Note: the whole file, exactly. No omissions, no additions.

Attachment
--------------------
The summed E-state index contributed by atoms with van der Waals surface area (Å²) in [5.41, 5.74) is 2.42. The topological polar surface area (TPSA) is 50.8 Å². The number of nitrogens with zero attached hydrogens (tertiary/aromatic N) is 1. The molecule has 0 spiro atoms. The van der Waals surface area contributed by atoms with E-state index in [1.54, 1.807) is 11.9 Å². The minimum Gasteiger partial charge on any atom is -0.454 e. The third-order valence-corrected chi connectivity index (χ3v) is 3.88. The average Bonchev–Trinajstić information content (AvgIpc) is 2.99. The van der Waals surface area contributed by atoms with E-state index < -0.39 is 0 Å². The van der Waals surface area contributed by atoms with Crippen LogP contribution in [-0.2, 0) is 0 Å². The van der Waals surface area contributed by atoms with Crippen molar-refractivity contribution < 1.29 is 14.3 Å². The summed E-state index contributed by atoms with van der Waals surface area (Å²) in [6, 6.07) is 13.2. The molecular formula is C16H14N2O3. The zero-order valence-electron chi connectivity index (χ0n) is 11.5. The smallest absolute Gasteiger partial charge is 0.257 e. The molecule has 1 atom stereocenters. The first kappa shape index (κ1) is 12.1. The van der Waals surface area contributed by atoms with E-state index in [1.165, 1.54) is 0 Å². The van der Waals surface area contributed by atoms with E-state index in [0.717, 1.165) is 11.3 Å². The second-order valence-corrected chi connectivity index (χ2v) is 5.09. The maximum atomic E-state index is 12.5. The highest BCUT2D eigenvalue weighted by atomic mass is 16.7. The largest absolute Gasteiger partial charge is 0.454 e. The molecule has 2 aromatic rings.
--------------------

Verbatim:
The summed E-state index contributed by atoms with van der Waals surface area (Å²) in [5.41, 5.74) is 2.42. The topological polar surface area (TPSA) is 50.8 Å². The number of nitrogens with zero attached hydrogens (tertiary/aromatic N) is 1. The molecule has 0 spiro atoms. The van der Waals surface area contributed by atoms with E-state index in [1.54, 1.807) is 11.9 Å². The minimum Gasteiger partial charge on any atom is -0.454 e. The third-order valence-corrected chi connectivity index (χ3v) is 3.88. The average Bonchev–Trinajstić information content (AvgIpc) is 2.99. The van der Waals surface area contributed by atoms with E-state index < -0.39 is 0 Å². The van der Waals surface area contributed by atoms with Crippen LogP contribution in [-0.2, 0) is 0 Å². The van der Waals surface area contributed by atoms with Crippen molar-refractivity contribution < 1.29 is 14.3 Å². The summed E-state index contributed by atoms with van der Waals surface area (Å²) in [6, 6.07) is 13.2. The molecular formula is C16H14N2O3. The zero-order valence-electron chi connectivity index (χ0n) is 11.5. The smallest absolute Gasteiger partial charge is 0.257 e. The molecule has 1 atom stereocenters. The first kappa shape index (κ1) is 12.1. The van der Waals surface area contributed by atoms with E-state index in [1.165, 1.54) is 0 Å². The van der Waals surface area contributed by atoms with E-state index in [0.717, 1.165) is 11.3 Å². The second-order valence-corrected chi connectivity index (χ2v) is 5.09. The maximum atomic E-state index is 12.5. The highest BCUT2D eigenvalue weighted by atomic mass is 16.7. The largest absolute Gasteiger partial charge is 0.454 e. The molecule has 2 aromatic rings.